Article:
Empowering communities to TAP Malaria
This project aimed to address the poor use of health care services for malaria diagnosis and treatment by pregnant women and young children, which can be caused by poor quality care in health facilities and/or a preference for using traditional healers and pharmacists.
The project worked with traditional healers, pharmacists, and influential women to increase awareness of the importance of testing for malaria by addressing myths and concerns about using health services, to identify danger signs and to refer vulnerable people to health centres.
The traditional healers and influential women then took ownership by volunteering to take on the lead in coordinating health activities (not only for malaria but also for supplementary diseases including Lassa Fever and Coronavirus), and even influencing other traditional healers outside of the project. To complement the work of the traditional healers and influential women in improving malaria prevention and treatment, the project produced a series of public service announcements and radio dramas covering both malaria control and COVID-19 messaging in collaboration with On Our Radar.
Concern Worldwide also facilitated collaboration between the local authorities and community representatives. The village chiefs made a commitment to the implementation of by-laws on environmental sanitation and bed net use. Most villages are now visibly clean with less mosquito breeding sites. There is no longer the misuse of ITN due to the strong involvement of community stakeholders during the Community Health Data Review (CHDR) meetings. Speaking of data, the project revealed a strong community interest in health data, and overall, the confidence of community members, especially project participants, increased in relation to understanding the implications of health data.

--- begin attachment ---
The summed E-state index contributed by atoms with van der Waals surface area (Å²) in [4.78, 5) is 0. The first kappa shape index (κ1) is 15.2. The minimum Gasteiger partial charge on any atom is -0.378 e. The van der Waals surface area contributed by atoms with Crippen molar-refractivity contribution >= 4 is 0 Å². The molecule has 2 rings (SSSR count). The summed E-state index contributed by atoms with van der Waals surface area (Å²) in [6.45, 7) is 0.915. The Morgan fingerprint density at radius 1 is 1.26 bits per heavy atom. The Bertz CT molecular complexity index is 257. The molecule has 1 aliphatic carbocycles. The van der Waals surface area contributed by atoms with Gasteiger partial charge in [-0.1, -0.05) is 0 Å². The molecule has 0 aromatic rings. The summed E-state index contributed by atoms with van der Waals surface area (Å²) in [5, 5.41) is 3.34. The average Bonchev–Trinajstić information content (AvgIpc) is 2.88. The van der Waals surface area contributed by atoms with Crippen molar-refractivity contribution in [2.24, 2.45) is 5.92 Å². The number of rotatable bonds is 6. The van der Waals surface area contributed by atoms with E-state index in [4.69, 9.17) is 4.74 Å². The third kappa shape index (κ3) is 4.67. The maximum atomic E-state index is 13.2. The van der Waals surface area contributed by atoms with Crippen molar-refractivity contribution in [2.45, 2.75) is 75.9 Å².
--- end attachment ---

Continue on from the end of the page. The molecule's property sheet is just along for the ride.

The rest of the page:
Many community members advocated for health information to be displayed in all health facilities, not just the project’s target areas. Peripheral Health Units’ (PHUs) staff and Facility Management Committees (FMCs) adapted ways of working and communication lines to ensure data is accessible and information delivery is meeting the needs of their communities. The project supported the local authorities and community representatives to improve the quality of care provided through improved monitoring, planning and productive problem solving with the health facilities. This led to the communities having a greater awareness of what they should expect from health services in terms of quality and accountability.